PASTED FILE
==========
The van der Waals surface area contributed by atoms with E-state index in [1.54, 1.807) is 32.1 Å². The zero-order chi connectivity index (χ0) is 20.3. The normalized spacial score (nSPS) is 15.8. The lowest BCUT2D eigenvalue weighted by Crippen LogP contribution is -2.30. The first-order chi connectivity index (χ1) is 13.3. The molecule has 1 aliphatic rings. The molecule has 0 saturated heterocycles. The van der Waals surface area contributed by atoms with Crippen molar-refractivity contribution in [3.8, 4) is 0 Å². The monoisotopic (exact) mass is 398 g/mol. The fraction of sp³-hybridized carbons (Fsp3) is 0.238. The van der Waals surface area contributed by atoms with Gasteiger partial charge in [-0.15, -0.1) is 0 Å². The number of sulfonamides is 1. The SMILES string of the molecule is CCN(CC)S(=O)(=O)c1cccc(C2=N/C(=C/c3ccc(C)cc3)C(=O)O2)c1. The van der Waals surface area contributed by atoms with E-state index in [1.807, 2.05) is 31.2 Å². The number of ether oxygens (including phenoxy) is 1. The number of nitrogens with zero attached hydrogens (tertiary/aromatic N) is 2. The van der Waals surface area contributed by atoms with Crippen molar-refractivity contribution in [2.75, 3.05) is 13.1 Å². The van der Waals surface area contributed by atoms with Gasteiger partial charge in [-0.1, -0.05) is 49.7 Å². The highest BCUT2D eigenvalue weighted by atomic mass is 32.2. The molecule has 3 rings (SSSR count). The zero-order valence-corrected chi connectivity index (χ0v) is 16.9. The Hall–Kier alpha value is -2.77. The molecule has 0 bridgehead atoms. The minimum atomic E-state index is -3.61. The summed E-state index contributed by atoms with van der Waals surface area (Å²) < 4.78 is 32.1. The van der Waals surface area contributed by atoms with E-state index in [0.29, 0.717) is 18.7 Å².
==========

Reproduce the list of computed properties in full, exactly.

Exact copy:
The van der Waals surface area contributed by atoms with E-state index in [1.54, 1.807) is 32.1 Å². The zero-order chi connectivity index (χ0) is 20.3. The normalized spacial score (nSPS) is 15.8. The lowest BCUT2D eigenvalue weighted by Crippen LogP contribution is -2.30. The first-order chi connectivity index (χ1) is 13.3. The molecule has 1 aliphatic rings. The molecule has 0 saturated heterocycles. The van der Waals surface area contributed by atoms with Crippen molar-refractivity contribution in [3.8, 4) is 0 Å². The monoisotopic (exact) mass is 398 g/mol. The fraction of sp³-hybridized carbons (Fsp3) is 0.238. The van der Waals surface area contributed by atoms with Gasteiger partial charge in [-0.15, -0.1) is 0 Å². The number of sulfonamides is 1. The SMILES string of the molecule is CCN(CC)S(=O)(=O)c1cccc(C2=N/C(=C/c3ccc(C)cc3)C(=O)O2)c1. The van der Waals surface area contributed by atoms with E-state index in [1.807, 2.05) is 31.2 Å². The number of ether oxygens (including phenoxy) is 1. The number of nitrogens with zero attached hydrogens (tertiary/aromatic N) is 2. The van der Waals surface area contributed by atoms with Crippen molar-refractivity contribution in [2.75, 3.05) is 13.1 Å². The van der Waals surface area contributed by atoms with Gasteiger partial charge in [-0.1, -0.05) is 49.7 Å². The highest BCUT2D eigenvalue weighted by atomic mass is 32.2. The molecule has 3 rings (SSSR count). The zero-order valence-corrected chi connectivity index (χ0v) is 16.9. The Hall–Kier alpha value is -2.77. The molecule has 0 bridgehead atoms. The minimum atomic E-state index is -3.61. The summed E-state index contributed by atoms with van der Waals surface area (Å²) < 4.78 is 32.1. The van der Waals surface area contributed by atoms with E-state index in [0.29, 0.717) is 18.7 Å².